Lori Rader-Day is Chicago’s multi-award winning murder-mystery writer whose sixth novel, “Death at Greenway,” has more threads unraveling than a basket of embroidery floss skeins.
Set in Britain during World War II, it evokes uncertainty, anxiety and fear on every page. Strangers thrown together because of the bombing in London, children evacuated for their safety, mystery writer turned pharmacist, nurses suspected as spies, caretakers become Home Guard, boy turned soldier, seamen and pilots, nothing is as it seems.
In the custody of a married couple, who have rented part of Agatha Christie’s house on the coast, and two young nurses, ten children travel to Greenway, a white manor house on a distant hill. It should be a refuge of safety far from the dangers of London, but instead, it seems to be a landmark for the Luftwaffe. Is the nouveau riche couple doing charity work, is Agatha Christie among them or not, why aren’t the nurses busy in the hospitals? This puzzle box of a novel has everything, death at a distance on the battlefields and in hospitals, murder up close happening around Greenway House, a group of people that do not belong in the country, a crowd of those who will never leave the area.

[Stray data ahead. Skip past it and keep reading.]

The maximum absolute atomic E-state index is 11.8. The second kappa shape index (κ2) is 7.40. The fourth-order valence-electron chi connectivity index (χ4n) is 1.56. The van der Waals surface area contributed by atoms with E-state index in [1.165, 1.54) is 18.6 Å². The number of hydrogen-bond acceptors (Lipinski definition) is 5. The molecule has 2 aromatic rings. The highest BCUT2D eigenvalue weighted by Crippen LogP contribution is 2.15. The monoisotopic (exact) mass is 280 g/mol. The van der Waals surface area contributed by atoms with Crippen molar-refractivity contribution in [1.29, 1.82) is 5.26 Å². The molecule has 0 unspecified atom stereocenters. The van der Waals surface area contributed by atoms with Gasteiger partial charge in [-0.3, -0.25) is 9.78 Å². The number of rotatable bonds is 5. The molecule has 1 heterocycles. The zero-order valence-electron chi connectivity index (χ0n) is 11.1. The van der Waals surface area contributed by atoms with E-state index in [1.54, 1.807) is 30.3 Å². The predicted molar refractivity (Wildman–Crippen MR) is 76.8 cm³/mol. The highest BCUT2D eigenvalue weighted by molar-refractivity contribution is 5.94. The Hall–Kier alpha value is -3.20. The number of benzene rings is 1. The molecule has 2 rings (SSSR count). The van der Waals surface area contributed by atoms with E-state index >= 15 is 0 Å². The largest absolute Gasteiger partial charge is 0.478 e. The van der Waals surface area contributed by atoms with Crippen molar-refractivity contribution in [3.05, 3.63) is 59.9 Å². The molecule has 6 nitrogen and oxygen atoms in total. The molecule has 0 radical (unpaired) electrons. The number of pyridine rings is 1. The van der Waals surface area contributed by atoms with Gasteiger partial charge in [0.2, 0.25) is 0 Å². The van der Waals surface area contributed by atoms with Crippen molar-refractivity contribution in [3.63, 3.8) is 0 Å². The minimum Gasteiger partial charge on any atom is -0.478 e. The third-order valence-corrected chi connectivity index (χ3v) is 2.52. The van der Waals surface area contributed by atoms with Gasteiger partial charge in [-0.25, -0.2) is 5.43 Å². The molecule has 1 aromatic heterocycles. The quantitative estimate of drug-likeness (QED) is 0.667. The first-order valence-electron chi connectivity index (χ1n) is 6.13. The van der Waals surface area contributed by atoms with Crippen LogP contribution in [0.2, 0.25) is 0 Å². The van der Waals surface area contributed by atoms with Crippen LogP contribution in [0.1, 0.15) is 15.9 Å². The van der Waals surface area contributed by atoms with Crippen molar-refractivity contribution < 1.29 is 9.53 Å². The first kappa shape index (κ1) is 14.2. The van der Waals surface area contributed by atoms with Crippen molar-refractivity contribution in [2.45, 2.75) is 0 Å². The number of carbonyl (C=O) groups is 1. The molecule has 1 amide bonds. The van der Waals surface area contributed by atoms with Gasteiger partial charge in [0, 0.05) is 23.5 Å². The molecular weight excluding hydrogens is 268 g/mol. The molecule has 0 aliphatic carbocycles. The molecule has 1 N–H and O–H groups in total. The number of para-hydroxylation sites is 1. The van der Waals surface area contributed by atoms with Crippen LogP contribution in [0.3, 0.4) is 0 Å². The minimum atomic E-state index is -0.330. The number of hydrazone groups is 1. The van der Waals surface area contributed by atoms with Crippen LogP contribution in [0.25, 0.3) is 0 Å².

Readers will enjoy this novel down to the last page because when you find a well-layered entertaining enigma like “Death at Greenway,” it’s time to brew a cuppa and settle in for a treat.
“Death at Greenway”
By Lori Rader-Day
William Morrow Paperbacks, 448 pages
L. D. Barnes writes mystery, historical fiction and poetry. She is working on the second novel in her Chicago Street Crime series while living on the far south side. Barnes is a member of FLOW (For Love of Writing), Longwood Writers Guild and Mystery Writers of America. She performs locally.